From the archive

50 years ago

This is a historical truth and an aspect of human behavior that memorable occasions have recalled later in life … often gain in size and importance over time. A study of contemporary documents by JWT Moody (J. Soc. Bibliog. Nat Hist., 5, 474; 1971) shows that the presentation of Darwin-Wallace’s articles on natural selection to the scientific world on July 1, 1858, was no exception … [T]The occasion has been said to represent the start of a new era in scientific thought… but at the time of its presentation, it was somewhat of a non-event. [T]he meeting at the Linnean Society … had been specially called by the president for the election of a new board member … [T]The secretary read the text of Darwin’s and Wallace’s papers … Darwin for domestic reasons did not attend the meeting …[A]As of this date, the agenda was not sent to members, so the less than thirty members who attended … could hardly expect a memorable meeting … Moody … suggests that the public weren’t so stunned by the new ideas as they were overwhelmed by the sheer volume of information loaded on them. No formal discussion took place at the meeting, the audience was to instantly shift their attention from Darwin-Wallace articles to “Notes on the Organization of Phoronis hippocrepis”.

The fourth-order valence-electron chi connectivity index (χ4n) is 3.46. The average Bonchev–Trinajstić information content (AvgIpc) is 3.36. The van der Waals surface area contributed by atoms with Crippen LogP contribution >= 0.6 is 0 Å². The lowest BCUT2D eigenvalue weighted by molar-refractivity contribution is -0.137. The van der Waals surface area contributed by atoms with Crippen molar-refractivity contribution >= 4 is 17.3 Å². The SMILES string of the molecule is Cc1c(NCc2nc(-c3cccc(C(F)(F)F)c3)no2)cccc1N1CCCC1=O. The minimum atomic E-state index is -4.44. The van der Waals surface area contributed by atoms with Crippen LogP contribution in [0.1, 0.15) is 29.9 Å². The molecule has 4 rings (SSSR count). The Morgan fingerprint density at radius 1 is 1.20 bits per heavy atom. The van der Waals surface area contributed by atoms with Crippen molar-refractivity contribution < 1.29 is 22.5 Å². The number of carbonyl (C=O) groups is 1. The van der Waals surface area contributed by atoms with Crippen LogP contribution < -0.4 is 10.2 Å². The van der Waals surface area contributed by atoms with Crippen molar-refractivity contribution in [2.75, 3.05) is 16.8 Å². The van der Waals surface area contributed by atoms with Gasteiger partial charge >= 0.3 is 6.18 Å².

Of Nature August 6, 1971

100 years ago

A description of the ball lightning observed in the sky over St. John’s Wood during an early morning thunderstorm on June 26 has recently been received by the Meteorological Office. The phenomenon, a large incandescent mass floating in the air below the clouds and apparently stationary for a few minutes, is of great rarity, and the Director of the Meteorological Office, London, SW7, would be greatly obliged if people who observed him on this occasion would communicate with him.

Of Nature August 4, 1921

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